[U-Boot] efi_loader: implementing non-volatile UEFI variables

Wolfgang Denk wd at denx.de
Tue Jun 25 09:11:18 UTC 2019


Dear Takahiro,

In message <20190625075931.GP6610 at linaro.org> you wrote:
>
> > It does not have to be ugly, and I think it is also not so
> > complicatred.  In any case it seems more attractive to me than
> > adding a completly separate, new implementation for variable
> > storage.
>
> Really? Take an example:
> U-Boot (non-volatile) variable a: value: A
> U-Boot (non-volatile) variable b: value: B
> UEFI non-volatile variable c: value: C
>
> Then,
> 1) user changed b's value to B', but didn't want to save it
> 2) user changed c's value to C'
>
> How should U-Boot behave here?

You did not complete the scenario, but I guess you mean that the
user _wants_ to save 'c' to persistent storage?

Yes, the current implementation does not allow this.

But if you extend the existing environment variable flags by some
new properties you can have all this easily:

a) add a "volatile" flag.

   In the above setup you should then mark 'b' as volatile, so it
   does not get saved to the environment.

b) add a "UEFI" flag (*) and extend "env save" and "env export"
   to respect such flags (ideally both for a "include only these"
   and an "exclude these" operation).

   Then you can do a _lot_ of new things.

   You can for example save _only_ the UEFI variable to persistent
   storage - which would implement the feature you requested before
   where you said you would like to set CONFIG_ENV_IS_NOWHERE.

   Alternatively, you could use "env save" to only save the "normal"
   U-Boot environment, and "env export" to extract only the UEFI
   variables and then use a file write to store these elsewhere.

   You can even go a step further and define separate storage areas
   so "env save" will do this automatically for you (more cosing
   effort, easier to use).

   (*) For a start and just to fulfil your requirement, such a
   simple "UEFI" flag would be sufficient.  If you think further,
   you could as well implement a flag that takes a string value,
   so you can define any number of different variable contexts that
   can all be managed using the existing code, but kept strictly
   separate else.  There is a zillion of potential use cases.

> 3)
> - hold B as well as B' and marks b as "modified, but not saved"
> - search the entire U-Boot environment, create a temporary buffer
>   of {a=A, b=B, c=C'} and save it to backing storage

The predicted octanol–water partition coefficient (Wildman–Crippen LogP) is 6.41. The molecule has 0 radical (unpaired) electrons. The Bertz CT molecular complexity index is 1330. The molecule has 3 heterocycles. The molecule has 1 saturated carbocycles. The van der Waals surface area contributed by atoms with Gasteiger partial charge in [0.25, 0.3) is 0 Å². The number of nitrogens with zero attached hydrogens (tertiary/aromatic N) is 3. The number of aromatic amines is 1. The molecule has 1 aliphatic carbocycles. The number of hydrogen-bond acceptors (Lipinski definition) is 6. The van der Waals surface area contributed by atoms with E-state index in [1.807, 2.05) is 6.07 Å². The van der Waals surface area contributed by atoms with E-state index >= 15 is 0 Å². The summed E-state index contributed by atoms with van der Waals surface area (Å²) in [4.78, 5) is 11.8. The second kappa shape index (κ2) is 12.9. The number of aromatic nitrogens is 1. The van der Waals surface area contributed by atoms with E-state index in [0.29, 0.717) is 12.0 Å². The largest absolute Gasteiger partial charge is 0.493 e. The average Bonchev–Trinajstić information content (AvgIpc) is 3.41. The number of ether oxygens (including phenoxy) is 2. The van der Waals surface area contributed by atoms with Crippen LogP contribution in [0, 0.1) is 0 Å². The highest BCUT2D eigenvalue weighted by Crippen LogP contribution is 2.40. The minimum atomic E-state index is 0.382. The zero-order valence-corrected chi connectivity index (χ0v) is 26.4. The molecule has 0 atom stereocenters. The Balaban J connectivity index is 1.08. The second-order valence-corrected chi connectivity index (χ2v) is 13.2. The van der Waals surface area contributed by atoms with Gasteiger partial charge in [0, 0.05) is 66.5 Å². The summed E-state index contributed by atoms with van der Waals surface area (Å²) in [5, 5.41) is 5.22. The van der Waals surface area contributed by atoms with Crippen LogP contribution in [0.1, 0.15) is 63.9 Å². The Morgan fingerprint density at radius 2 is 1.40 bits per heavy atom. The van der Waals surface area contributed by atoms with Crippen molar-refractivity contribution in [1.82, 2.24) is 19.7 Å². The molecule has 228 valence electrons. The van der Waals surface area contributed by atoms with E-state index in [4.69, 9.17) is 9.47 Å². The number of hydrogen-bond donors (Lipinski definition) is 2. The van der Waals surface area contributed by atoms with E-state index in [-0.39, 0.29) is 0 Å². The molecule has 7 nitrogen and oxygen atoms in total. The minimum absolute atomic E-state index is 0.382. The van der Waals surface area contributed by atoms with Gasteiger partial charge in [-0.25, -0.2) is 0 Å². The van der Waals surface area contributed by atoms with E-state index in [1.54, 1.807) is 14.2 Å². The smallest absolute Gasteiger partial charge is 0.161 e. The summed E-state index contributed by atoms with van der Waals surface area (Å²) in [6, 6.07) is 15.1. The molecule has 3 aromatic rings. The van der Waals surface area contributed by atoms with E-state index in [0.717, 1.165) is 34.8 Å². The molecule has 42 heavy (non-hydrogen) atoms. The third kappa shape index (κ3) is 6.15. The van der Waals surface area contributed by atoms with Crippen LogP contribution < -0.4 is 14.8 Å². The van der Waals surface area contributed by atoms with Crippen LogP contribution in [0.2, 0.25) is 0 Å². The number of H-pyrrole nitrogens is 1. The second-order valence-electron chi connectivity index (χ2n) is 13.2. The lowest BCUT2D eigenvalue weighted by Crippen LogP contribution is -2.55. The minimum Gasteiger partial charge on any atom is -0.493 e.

> If user does "env save" later,
> - discard B (and save {a=A, b=B', c=C'})
>
> I said this is ugly and complicated.

What you describe in 3) is indeed ugly, but it is also not
necessary.  There are other, more intelligent ways to implement
that.  See above for a proposal.

> > Contexts, or flags.  But this does not require much refactoring.  It
> > should be a straighforward extension.
>
> Contexts != flags, I mean, by Context, a separate "env_t" data
> with interfaces like env_save(&env_efi)/env_load(&env_efi).
> I don't think that it is a "different implementation."

See above.  If you think small (and go for minimal coding efforts),
just add a UEFI flag now to provide a UEFI context.  If tomorrow
someone needs a FOO context, add a FOO flag.  We did not really need
such context based variable handlint for the last 2 decades, so we
can probably go on like this for a couple of years.

If you think bit and are willing to pay a little more efforts for a
more generic, runtime extensible solution, than add a context flag
that takes a string as value, and you can define as many contexts as
you have memory for.  And you can use them all through the same
existing tools, and all this is independent of the storage of the
persistent copies.  and yes, of course you can have separate storage
for each of the "context" groups.

> I don't know why you stick to a "single" storage, but if you don't
> see the implementation above(3) as ugly, that's fine. I can take it
> since it's is doable anyway.

I do not stick to a single storage, on contrary.  And yes, 3) _is_
ugly.  But there should be better ways to implement this.

My concern is to widen the view and not only think of UEFI needs
here, but to make such feature generally useful for others, too.
And at the same time minimize the amount oif new code we need and
keeping it agnostic of the storage media used.

Please feel free to contact me directly if the outline above is not
clear enough and you want more details how I think this could be
implemented.


Best regards,

Wolfgang Denk

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